I had another blog subject planned for today. In fact, I wrote it last night, thinking I’d get a jump on today. But did that happen? Noooo. I came into my office around 6, made coffee, drank a cup while I sorted through emails, paperwork, and to-do lists, then went back to the pot for a second cup. I was in mid-pour when something else came to mind for the blog, so now I’m back at the keyboard….
Ya see, the story is this— I’m on a death-grip deadline for a manuscript. It’s due on December 15th. Now, I’m figuring the only way I’m going to meet that deadline is if I receive some serious intervention—like from Moses. If I could just get him to wave that staff of his over these blank pages, maybe the crap would part and make way for some decent prose.
Working under the pressure of a deadline is tough enough, but when you add life’s little nits into the mix, like eating, sleeping, and going to the bathroom, writing can feel downright laborious. And heaven help us if, during this time crunch, some real crap gets thrown our way—you know, the stuff that happens in life that leaves you feeling anesthetized—then writing goes from laborious to impossible.
Unfortunately, I got a dose of that Monday night.
I got home relatively early, planning to grab a sandwich and lock myself in my home office so I could write the night away. That didn’t happen. It couldn’t happen—not when I pulled into my driveway and discovered my two beautiful, 150 pound Rottweilers dead.
Both had been shot in the head.
It took me a while before I could collect myself—lots of crying, then just the stupor of shock—and gather clues. From the size of the entry and exit wounds, I knew a .22 caliber long had been used and that the shots were fired from a distance. There was no blood spatter evidence that indicated movement after the shooting, which meant the dogs were literally dropped with one shot each. That kind of precision from the distance I estimated could have only been managed with a scope.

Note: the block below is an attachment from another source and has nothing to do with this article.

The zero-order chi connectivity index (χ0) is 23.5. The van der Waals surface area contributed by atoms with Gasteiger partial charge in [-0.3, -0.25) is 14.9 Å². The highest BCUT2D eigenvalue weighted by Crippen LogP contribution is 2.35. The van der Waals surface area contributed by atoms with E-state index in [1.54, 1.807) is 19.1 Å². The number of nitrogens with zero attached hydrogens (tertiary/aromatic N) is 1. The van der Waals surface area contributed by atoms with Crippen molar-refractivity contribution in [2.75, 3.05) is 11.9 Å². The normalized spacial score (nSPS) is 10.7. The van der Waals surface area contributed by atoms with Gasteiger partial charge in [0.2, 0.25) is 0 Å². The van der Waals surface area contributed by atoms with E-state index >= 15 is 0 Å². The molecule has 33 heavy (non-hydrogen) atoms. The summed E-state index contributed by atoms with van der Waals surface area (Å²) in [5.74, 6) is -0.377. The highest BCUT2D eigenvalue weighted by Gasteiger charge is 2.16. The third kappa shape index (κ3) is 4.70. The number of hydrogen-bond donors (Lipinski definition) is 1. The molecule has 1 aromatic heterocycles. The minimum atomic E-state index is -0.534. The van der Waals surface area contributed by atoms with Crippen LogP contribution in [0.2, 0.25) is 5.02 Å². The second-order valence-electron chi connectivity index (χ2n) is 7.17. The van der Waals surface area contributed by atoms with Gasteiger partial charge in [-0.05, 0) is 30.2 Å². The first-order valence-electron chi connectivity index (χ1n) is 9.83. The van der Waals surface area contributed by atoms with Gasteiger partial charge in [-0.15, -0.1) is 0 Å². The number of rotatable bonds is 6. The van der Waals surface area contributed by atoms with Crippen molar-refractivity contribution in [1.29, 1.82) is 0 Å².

The police were called, of course, but the bottom line is the chances that they’ll ever find the asshole or holes who killed my beauties are slim to none. I live in a small town, in the country, were hunters often traipse through the eighty acres of open field behind my home in search of rabbits and squirrel. Tracking spent bullet casings would be an act of futility because there are casings EVERYWHERE in that field. (That acreage doesn’t belong to me, so I was never able to post a NO TRESPASSING sign along its boundaries. The only thing I could do was put a fence around my own property so my pets would have a safe zone—or what I thought would be a safe zone.)
Anyway, there was to be no writing that night. I spent five hours, digging graves for Rajah (the female) and Axle (the male), and by the time they were laid to rest and I had patted down the last scoop of dirt, I was too numb inside to think. The only thing that would move through my mind with any clarity was a vision of my friends…how excited they’d get when they saw me, how those nubby tails would wag so hard, half their body shook.
They’re still very much on my mind today, much more so than this book, which brings me back to ground zero….where the hell is Moses when you need him?